All of the world designs for Obduction actually began life as top-down maps handed to us from the Design team (led by company founder Rand Miller). Once we began mocking them up in 3D, we did so directly inside Unreal 4, using a toolset we added called “Slabs”. This very simple prototyping method is actually something I became absolutely addicted to when using Jonathan Blow’s custom engine for The Witness, and it was one of the first things our programmers implemented in Unreal. It’s essentially just a way to re-size 6-sided cubes by dragging them one face at a time… rapidly authoring complex forms out of basic volumes, all directly inside the Unreal Editor. As the game worlds got more and more refined, we started replacing the slabs with actual geometry assets, but it allowed us to flesh out the entire scope of the game immeasurably faster than if we’d tried to mock it up with custom meshes.
In fact, our runtime collision geometry is mostly still constructed from a system of slabs. It is extremely lightweight in terms of polycount (making for very cheap collision calculations) and its flexible editing allows for easy adjustment and bug-fixing of collision issues.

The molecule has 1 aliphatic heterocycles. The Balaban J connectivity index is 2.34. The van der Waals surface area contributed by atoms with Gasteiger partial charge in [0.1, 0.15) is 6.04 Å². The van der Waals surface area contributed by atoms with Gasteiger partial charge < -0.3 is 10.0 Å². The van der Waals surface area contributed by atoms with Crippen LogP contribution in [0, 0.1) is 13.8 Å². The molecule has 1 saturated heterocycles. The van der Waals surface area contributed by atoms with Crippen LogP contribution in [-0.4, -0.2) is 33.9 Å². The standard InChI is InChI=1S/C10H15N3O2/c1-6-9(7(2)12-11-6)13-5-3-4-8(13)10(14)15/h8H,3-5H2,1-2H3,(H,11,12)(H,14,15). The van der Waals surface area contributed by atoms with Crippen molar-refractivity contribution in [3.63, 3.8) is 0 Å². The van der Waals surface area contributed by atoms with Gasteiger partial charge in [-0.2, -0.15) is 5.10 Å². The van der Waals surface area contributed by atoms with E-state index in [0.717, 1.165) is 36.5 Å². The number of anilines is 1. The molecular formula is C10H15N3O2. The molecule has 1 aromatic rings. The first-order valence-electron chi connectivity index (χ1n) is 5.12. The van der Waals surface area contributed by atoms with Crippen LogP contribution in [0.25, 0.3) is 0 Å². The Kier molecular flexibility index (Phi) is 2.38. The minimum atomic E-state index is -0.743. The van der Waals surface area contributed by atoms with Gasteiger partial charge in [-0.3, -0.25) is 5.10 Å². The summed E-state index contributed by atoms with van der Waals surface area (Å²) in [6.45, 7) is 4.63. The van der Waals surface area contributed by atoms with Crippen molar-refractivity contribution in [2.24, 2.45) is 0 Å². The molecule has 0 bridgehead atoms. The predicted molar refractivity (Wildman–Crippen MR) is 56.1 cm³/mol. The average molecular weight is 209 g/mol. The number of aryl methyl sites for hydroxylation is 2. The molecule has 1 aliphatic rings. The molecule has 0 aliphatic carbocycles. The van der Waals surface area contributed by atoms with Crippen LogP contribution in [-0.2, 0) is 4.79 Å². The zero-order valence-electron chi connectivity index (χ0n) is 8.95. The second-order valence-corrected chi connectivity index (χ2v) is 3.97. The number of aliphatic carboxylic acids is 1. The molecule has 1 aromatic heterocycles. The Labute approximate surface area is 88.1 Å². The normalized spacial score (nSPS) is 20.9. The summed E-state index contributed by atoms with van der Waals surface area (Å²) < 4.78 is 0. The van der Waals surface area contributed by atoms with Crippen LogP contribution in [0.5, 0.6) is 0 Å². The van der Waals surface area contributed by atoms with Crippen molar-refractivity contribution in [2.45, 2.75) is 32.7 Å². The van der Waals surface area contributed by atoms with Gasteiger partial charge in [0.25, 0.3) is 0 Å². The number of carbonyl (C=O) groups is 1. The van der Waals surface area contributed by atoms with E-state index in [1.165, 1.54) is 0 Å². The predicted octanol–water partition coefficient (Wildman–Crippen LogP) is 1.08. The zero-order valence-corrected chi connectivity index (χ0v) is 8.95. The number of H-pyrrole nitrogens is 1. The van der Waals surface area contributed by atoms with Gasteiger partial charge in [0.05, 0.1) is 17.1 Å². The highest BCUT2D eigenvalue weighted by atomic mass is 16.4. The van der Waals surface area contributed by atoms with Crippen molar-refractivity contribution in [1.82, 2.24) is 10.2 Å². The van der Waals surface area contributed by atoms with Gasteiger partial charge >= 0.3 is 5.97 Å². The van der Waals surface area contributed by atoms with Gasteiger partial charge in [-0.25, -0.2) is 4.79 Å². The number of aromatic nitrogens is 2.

Making Environments Manageable
When constructing large, complex worlds like these, questions arise like “how do we teach the player what they can and cannot interact with?” or “how do we convey to the player where they can and cannot walk?”. Managing a player’s experience inside a complex environment is a constant concern when building a game space, but usually the solution lies in simply being consistent in your visual language.
The navigation question is literally a matter of ensuring that if the artwork looks like a path should be navigable to the player, then let them navigate it…. and vice versa… if a path is not navigable, intentionally author the artwork to make that obvious. Try not to allow ambiguous navigational situations into the game. It sounds trivial, but often requires iteration and tuning.
Managing a player’s experience inside a complex environment is a constant concern when building a game space.
Player interaction issues are a bit trickier, and can very drastically by game. The Witness is a good example of very clear-cut player interaction, since the only things a player ever required to interact with are puzzle-panels with a very concise visual language. Obduction is trickier, since players can interact with in-game objects – so it’s more about teaching the player what kinds of things they are allowed to interact with, and then trying to author the non-interactive scenery in a way that conveys that… and (hopefully) avoids red-herring or pixel-hunt situations.
Unreal Engine 4
Lighting and Color